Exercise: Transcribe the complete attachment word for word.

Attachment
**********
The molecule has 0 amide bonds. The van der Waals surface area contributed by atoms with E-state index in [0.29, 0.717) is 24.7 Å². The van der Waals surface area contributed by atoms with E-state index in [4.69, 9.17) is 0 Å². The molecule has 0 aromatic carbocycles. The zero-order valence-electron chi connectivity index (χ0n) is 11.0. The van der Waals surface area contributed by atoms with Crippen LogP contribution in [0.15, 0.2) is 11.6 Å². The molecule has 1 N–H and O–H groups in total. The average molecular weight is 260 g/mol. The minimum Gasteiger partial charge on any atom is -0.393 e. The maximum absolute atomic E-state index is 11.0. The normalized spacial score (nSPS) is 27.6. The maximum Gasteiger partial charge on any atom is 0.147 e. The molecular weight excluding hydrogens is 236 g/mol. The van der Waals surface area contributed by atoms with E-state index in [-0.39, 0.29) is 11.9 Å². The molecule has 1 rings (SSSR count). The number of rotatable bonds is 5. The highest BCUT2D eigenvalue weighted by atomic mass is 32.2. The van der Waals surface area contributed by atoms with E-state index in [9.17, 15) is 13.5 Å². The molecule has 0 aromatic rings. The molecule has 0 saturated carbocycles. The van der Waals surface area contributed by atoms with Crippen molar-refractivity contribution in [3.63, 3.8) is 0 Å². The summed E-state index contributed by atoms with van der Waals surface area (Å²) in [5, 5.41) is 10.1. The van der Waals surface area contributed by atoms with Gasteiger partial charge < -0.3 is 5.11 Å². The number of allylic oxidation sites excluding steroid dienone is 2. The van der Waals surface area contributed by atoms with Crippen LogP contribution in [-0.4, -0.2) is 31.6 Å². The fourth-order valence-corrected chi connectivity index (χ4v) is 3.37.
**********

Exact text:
The molecule has 0 amide bonds. The van der Waals surface area contributed by atoms with E-state index in [0.29, 0.717) is 24.7 Å². The van der Waals surface area contributed by atoms with E-state index in [4.69, 9.17) is 0 Å². The molecule has 0 aromatic carbocycles. The zero-order valence-electron chi connectivity index (χ0n) is 11.0. The van der Waals surface area contributed by atoms with Crippen LogP contribution in [0.15, 0.2) is 11.6 Å². The molecule has 1 N–H and O–H groups in total. The average molecular weight is 260 g/mol. The minimum Gasteiger partial charge on any atom is -0.393 e. The maximum absolute atomic E-state index is 11.0. The normalized spacial score (nSPS) is 27.6. The maximum Gasteiger partial charge on any atom is 0.147 e. The molecular weight excluding hydrogens is 236 g/mol. The van der Waals surface area contributed by atoms with E-state index in [-0.39, 0.29) is 11.9 Å². The molecule has 1 rings (SSSR count). The number of rotatable bonds is 5. The highest BCUT2D eigenvalue weighted by atomic mass is 32.2. The van der Waals surface area contributed by atoms with E-state index in [9.17, 15) is 13.5 Å². The molecule has 0 aromatic rings. The molecule has 0 saturated carbocycles. The van der Waals surface area contributed by atoms with Crippen molar-refractivity contribution in [3.63, 3.8) is 0 Å². The summed E-state index contributed by atoms with van der Waals surface area (Å²) in [5, 5.41) is 10.1. The van der Waals surface area contributed by atoms with Gasteiger partial charge < -0.3 is 5.11 Å². The number of allylic oxidation sites excluding steroid dienone is 2. The van der Waals surface area contributed by atoms with Crippen LogP contribution in [-0.4, -0.2) is 31.6 Å². The fourth-order valence-corrected chi connectivity index (χ4v) is 3.37.